5 Top Tips for Storing Herbs and Spices

When you buy herbs and spices to cook with, your main priority needs to be keeping them as fresh as possible for as long as possible. Herbs and spices don’t “go off” like some foods, but they do start to fade and lose their flavour over time.

Different types of herbs and spices also require different forms of storage, so it’s good to know in advance which ones need what. Here are some top tips for keeping your herbs and spices fresh:

  1. Know Your Expiry Dates

Herbs and spices don’t ever completely expire, as mentioned above, but they do lose their freshness and become completely tasteless over time. Whole spices will last a lot longer than ground spices, as they keep their flavours locked in.

As a general guide, whole spices tend to stay fresh for up to 3-4 years, ground spices maintain their freshness for around 2-3 years, and leafy herbs for 1-2 years, especially when they have been stored correctly.

  1. Make Containers Airtight

The most common way to store herbs and spices is in plastic containers, but if you do this, it’s important to make sure to use BPA-free ones. BPA is a chemical found in many plastic products and has been linked to a number of health problems.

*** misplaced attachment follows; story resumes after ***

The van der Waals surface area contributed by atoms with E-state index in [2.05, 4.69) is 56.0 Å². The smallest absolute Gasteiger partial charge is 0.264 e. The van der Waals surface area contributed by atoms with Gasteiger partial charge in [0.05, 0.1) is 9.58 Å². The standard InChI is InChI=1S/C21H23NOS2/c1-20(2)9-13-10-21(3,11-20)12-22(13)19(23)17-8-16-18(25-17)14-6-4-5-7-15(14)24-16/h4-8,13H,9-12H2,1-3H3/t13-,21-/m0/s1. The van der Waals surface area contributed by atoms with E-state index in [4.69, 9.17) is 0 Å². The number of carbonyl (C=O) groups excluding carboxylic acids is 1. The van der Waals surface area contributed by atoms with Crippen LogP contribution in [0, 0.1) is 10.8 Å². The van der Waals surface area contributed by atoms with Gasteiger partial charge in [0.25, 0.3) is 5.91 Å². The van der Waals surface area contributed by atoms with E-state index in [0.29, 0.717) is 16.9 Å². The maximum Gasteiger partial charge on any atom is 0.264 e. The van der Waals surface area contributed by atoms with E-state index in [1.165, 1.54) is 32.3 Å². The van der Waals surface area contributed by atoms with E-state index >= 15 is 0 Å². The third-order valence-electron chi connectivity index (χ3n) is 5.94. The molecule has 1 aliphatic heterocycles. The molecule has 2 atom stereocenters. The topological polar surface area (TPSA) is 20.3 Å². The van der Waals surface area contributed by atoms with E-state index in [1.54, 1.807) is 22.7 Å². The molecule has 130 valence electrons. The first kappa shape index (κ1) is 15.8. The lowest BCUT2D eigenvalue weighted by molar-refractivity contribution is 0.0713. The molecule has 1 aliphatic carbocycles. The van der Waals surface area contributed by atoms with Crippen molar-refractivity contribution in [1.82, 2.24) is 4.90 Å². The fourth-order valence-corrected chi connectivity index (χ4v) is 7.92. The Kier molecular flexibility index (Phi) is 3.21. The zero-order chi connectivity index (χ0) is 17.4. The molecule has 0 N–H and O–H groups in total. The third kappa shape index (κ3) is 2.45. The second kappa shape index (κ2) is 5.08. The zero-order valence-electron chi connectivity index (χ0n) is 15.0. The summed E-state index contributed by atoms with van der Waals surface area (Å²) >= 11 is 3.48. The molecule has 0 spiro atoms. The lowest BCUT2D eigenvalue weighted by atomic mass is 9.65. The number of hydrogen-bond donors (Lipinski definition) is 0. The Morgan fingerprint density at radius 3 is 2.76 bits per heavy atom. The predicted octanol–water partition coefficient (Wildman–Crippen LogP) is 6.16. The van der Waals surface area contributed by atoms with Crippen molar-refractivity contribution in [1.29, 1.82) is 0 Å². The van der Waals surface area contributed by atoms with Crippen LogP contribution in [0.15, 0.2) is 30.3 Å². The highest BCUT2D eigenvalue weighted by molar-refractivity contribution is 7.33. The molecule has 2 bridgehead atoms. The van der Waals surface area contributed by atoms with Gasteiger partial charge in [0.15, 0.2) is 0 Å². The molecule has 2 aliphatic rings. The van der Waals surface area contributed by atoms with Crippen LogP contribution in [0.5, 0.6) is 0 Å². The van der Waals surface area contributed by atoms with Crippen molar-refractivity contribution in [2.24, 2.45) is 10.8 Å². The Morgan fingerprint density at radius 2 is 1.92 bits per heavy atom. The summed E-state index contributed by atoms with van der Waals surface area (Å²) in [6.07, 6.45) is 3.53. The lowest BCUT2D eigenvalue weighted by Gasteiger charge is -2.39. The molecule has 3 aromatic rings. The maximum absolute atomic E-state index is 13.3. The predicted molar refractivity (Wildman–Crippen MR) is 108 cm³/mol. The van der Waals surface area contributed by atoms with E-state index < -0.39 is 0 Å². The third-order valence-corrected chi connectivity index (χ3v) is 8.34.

The majority of food experts recommend using glass containers or bottles that have airtight lids, as this stops the air getting to the herbs and spices and will help prolong their freshness.

  1. Use a Labelling System

If you buy a lot of herbs and spices it can be tricky to keep tabs on which on is in which container, and the last thing you want to do it put the wrong spice in a dish you have almost finished cooking.

Write a label for every container you use, and note down which spice is where and the date on which they were purchased. This will really help you find the herb you need when cooking and will quickly tell you how fresh it is.

  1. Keep Away From Heat and Steam

The best place in your kitchen to store herbs and spices is in a dark, cool cupboard or on a shelf in a pantry. Don’t keep your spices near the oven or sink, as heat can affect their freshness. It’s also a good idea to keep them out of direct sunlight.

Moisture can also affect your herbs and make them hard and clumpy, so try not to directly sprinkle herbs into a steaming pot or pan, just put the herbs you require into a teaspoon or measuring cup and then transfer them to your food.

  1. Dry Them Out

If you have bought more herbs than you actually need, you can make them last longer by drying them out and storing them – this works really well with herbs like oregano, thyme, and sage.

Either hang them to dry in a warm, well-ventilated room, or pop them in the oven with the door slightly ajar. You can also freeze herbs like basil, coriander, and parsley, by popping them into an ice cube tray and topping with oil or water.